Recent letters and editorial guest columns have made the argument that Plant Washington is a necessary step for Cobb EMC to take in order to secure a source of affordable power in the future. Ominous headlines about energy availability and costs are cited as justification for building the plant. I disagree. While clearly it is the responsibility of management and the Board of Cobb EMC to adequately plan for future energy demand, that does not translate into the need for us to build a coal fired plant as a way to provide it.
Let's put aside for a moment all the arguments about the environmental issues of coal, the affordability and economics of building a new plant, and the Dwight Brown stain on the reputation of Cobb EMC that makes questionable the credibility of any plans made under his leadership. Let's for a moment just ask ourselves whether it makes any sense at all for us, as an electricity provider with no experience or expertise in operating a generating facility, to build Plant Washington. I think not.
If our goal is to ensure an adequate supply of affordable energy for the future then building Plant Washington is the last thing we want to undertake. Once you are the owner and operator of a generating station it is you who are obligated for all the costs associated with that plant. I spent 15 years in the commercial nuclear power industry. And though I remain an advocate and supporter of nuclear power I am also very familiar with the severe financial impact that cost overruns and operational issues can have on ratepayers and electricity customers when a utility or EMC becomes burdened with those costs. Back when the Washington Public Power Supply System (WPPSS) was trying to build a number of nuclear generating stations I lived in Idaho Falls where as members of the city electrical co-op (similar to an EMC) we enjoyed some of the lowest electric rates in the country thanks to our hydroelectric generating stations. Foolishly we bought into the WPPSS construction projects as partners in the hope that they would provide long term affordable power. Well, they didn't. They ran into cost overruns and other regulatory issues that ended up driving our power rates through the roof. Our focus and energy should instead be on the negotiation of contracts and long term supply agreements with power generators that give us, to the maximum extent possible, protections and contingency options to ensure Cobb EMC members are paying the lowest possible rates for electric service.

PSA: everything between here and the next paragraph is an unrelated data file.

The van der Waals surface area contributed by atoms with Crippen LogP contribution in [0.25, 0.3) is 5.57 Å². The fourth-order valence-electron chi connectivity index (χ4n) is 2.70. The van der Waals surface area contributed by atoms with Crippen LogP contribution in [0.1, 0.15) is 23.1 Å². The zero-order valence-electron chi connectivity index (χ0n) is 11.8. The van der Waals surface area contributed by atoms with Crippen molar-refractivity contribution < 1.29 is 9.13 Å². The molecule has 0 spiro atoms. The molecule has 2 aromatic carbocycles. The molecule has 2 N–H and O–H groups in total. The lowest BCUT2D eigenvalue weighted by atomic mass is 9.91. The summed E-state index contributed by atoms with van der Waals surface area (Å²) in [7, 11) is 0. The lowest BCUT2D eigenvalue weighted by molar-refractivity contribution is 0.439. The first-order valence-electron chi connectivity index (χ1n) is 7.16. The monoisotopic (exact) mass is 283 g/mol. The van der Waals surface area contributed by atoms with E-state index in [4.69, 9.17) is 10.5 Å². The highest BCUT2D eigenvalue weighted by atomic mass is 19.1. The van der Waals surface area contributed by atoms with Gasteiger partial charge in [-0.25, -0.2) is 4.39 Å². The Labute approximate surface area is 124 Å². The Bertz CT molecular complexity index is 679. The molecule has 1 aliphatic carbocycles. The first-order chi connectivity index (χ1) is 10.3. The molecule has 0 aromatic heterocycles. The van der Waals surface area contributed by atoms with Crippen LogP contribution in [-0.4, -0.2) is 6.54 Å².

Cobb EMC is in the midst of a transformational change process focused on making it once again a member focused provider of affordable energy to the membership. That must be the focus of management and the board over the foreseeable future. We have already wasted $14 million dollars on a questionable scheme to make Cobb EMC a power generator instead of a power provider. Let's stop now.
John A. Berry
Candidate for the Cobb EMC Board of Directors from Area 5
Marietta, GA 30066